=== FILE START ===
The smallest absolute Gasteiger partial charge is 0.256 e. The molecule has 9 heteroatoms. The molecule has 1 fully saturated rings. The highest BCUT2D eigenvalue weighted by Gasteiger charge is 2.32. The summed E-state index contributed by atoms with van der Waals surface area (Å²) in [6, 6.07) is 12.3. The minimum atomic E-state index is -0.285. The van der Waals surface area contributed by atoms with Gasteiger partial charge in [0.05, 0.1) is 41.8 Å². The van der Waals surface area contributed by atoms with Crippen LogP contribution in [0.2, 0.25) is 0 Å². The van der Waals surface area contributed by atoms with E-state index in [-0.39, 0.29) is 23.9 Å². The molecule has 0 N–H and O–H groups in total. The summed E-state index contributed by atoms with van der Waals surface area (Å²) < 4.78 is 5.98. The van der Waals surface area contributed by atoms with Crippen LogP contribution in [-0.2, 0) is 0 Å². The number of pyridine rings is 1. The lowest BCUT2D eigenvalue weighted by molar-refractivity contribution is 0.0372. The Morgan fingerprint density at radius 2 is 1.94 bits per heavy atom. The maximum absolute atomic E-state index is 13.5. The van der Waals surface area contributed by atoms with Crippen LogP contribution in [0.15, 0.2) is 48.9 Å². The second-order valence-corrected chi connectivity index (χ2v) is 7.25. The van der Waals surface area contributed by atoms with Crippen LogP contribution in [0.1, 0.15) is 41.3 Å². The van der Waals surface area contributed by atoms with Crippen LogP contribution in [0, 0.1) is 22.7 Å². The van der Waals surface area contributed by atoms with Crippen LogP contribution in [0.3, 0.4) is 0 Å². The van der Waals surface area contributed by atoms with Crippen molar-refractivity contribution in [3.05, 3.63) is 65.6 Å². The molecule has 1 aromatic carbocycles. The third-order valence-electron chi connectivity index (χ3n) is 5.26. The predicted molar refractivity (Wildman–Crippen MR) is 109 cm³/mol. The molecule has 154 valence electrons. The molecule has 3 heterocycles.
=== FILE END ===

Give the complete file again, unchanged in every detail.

The smallest absolute Gasteiger partial charge is 0.256 e. The molecule has 9 heteroatoms. The molecule has 1 fully saturated rings. The highest BCUT2D eigenvalue weighted by Gasteiger charge is 2.32. The summed E-state index contributed by atoms with van der Waals surface area (Å²) in [6, 6.07) is 12.3. The minimum atomic E-state index is -0.285. The van der Waals surface area contributed by atoms with Gasteiger partial charge in [0.05, 0.1) is 41.8 Å². The van der Waals surface area contributed by atoms with Crippen LogP contribution in [0.2, 0.25) is 0 Å². The van der Waals surface area contributed by atoms with E-state index in [-0.39, 0.29) is 23.9 Å². The molecule has 0 N–H and O–H groups in total. The summed E-state index contributed by atoms with van der Waals surface area (Å²) < 4.78 is 5.98. The van der Waals surface area contributed by atoms with Crippen LogP contribution in [-0.2, 0) is 0 Å². The number of pyridine rings is 1. The lowest BCUT2D eigenvalue weighted by molar-refractivity contribution is 0.0372. The Morgan fingerprint density at radius 2 is 1.94 bits per heavy atom. The maximum absolute atomic E-state index is 13.5. The van der Waals surface area contributed by atoms with Crippen LogP contribution in [0.15, 0.2) is 48.9 Å². The second-order valence-corrected chi connectivity index (χ2v) is 7.25. The van der Waals surface area contributed by atoms with Crippen LogP contribution in [0.1, 0.15) is 41.3 Å². The van der Waals surface area contributed by atoms with Crippen LogP contribution in [0, 0.1) is 22.7 Å². The van der Waals surface area contributed by atoms with Crippen LogP contribution in [0.3, 0.4) is 0 Å². The van der Waals surface area contributed by atoms with Crippen molar-refractivity contribution in [3.05, 3.63) is 65.6 Å². The molecule has 1 aromatic carbocycles. The third-order valence-electron chi connectivity index (χ3n) is 5.26. The predicted molar refractivity (Wildman–Crippen MR) is 109 cm³/mol. The molecule has 154 valence electrons. The molecule has 3 heterocycles.